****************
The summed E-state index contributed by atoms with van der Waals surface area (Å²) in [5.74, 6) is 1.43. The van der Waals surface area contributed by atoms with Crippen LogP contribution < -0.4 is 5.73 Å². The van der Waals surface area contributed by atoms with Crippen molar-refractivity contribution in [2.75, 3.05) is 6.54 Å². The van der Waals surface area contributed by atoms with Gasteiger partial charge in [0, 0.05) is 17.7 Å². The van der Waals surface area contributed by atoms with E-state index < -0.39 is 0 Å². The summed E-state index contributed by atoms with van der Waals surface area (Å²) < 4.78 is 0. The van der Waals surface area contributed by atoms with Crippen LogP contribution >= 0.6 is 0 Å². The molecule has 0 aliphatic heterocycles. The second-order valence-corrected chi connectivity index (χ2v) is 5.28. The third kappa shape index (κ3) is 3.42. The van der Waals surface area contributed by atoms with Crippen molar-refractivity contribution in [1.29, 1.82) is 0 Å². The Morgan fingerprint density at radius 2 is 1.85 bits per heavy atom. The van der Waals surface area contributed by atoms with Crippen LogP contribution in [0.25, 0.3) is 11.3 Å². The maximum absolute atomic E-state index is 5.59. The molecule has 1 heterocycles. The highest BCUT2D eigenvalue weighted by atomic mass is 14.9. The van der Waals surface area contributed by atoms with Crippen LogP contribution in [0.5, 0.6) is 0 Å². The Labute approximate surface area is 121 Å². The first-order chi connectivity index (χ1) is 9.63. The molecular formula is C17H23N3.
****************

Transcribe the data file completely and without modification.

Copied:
The summed E-state index contributed by atoms with van der Waals surface area (Å²) in [5.74, 6) is 1.43. The van der Waals surface area contributed by atoms with Crippen LogP contribution < -0.4 is 5.73 Å². The van der Waals surface area contributed by atoms with Crippen molar-refractivity contribution in [2.75, 3.05) is 6.54 Å². The van der Waals surface area contributed by atoms with Gasteiger partial charge in [0, 0.05) is 17.7 Å². The van der Waals surface area contributed by atoms with E-state index < -0.39 is 0 Å². The summed E-state index contributed by atoms with van der Waals surface area (Å²) < 4.78 is 0. The van der Waals surface area contributed by atoms with Crippen LogP contribution >= 0.6 is 0 Å². The molecule has 0 aliphatic heterocycles. The second-order valence-corrected chi connectivity index (χ2v) is 5.28. The third kappa shape index (κ3) is 3.42. The van der Waals surface area contributed by atoms with Crippen molar-refractivity contribution in [1.29, 1.82) is 0 Å². The Morgan fingerprint density at radius 2 is 1.85 bits per heavy atom. The van der Waals surface area contributed by atoms with Crippen LogP contribution in [0.25, 0.3) is 11.3 Å². The maximum absolute atomic E-state index is 5.59. The molecule has 1 heterocycles. The highest BCUT2D eigenvalue weighted by atomic mass is 14.9. The van der Waals surface area contributed by atoms with Crippen LogP contribution in [0.5, 0.6) is 0 Å². The Labute approximate surface area is 121 Å². The first-order chi connectivity index (χ1) is 9.63. The molecular formula is C17H23N3.